Which brings me to the matter of re-reading. Re-readability is not only a useful criterion for a novel’s worth, but such is the complexity of serious novels that the same novel often reads differently at different ages while other novels cannot be read beyond a certain age and still others ought not to be read until one has attained to a later age. In this connection the Italian novelist Italo Calvino has described a classic as “a book that never finishes saying what it has to say.”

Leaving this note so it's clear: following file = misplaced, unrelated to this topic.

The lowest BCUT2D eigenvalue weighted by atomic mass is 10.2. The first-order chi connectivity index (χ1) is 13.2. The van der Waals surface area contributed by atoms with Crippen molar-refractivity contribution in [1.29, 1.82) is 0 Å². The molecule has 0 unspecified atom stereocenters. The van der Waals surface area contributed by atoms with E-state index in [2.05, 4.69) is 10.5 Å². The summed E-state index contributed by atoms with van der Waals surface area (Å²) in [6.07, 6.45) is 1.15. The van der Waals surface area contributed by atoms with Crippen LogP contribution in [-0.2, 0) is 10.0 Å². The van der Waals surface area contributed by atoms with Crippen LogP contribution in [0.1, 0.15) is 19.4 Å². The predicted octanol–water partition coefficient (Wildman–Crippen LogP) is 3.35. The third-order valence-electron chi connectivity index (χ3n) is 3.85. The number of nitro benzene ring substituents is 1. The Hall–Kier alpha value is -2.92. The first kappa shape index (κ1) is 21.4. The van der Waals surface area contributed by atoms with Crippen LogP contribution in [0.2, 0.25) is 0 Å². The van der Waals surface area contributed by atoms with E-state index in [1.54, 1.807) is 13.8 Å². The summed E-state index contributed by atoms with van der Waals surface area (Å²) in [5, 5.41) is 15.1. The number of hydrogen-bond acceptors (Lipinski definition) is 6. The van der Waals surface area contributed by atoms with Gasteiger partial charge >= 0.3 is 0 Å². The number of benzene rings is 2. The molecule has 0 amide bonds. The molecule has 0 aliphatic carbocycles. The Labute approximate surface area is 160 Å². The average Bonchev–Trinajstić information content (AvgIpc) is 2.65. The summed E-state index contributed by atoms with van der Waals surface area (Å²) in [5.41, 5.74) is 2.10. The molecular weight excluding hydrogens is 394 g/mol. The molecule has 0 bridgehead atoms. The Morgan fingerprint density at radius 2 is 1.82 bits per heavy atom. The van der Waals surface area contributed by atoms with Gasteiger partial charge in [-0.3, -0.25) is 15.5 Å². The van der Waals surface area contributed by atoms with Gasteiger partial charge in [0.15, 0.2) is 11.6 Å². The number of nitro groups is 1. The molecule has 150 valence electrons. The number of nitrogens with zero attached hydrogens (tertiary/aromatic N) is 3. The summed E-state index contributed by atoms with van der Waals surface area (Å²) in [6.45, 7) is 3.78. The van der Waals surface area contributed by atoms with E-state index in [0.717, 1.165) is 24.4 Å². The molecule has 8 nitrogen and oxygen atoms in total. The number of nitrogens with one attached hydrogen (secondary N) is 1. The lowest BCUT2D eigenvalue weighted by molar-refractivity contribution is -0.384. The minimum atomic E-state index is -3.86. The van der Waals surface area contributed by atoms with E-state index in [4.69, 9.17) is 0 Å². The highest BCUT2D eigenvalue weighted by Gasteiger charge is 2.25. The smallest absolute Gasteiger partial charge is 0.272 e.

I shall never forget as a young man having been swept up by John Dos Passos’s trilogy U.S.A. (comprising The 42nd Parallel, 1919, and The Big Money). I can even remember where I read large chunks of the work (on my stomach on the grass at nineteen in Indian Boundary Park on the far north side of Chicago). The trilogy, whose theme is injustice in American life and how it affects people’s lives, was for the apolitical young man I then was an eye-opener. My admiration for its author, whose novels’ scope took in all of the United States, was boundless. Nineteen, perhaps a bit earlier, was the perfect time to read U.S.A. Thirty may have been too late. I never attempted to re-read the book, a work that John Dos Passos himself doubtless could not bear to re-read, since all his political ideas underwent a radical change after his return from the Spanish Civil War when he discovered the murderous malevolence of international communism.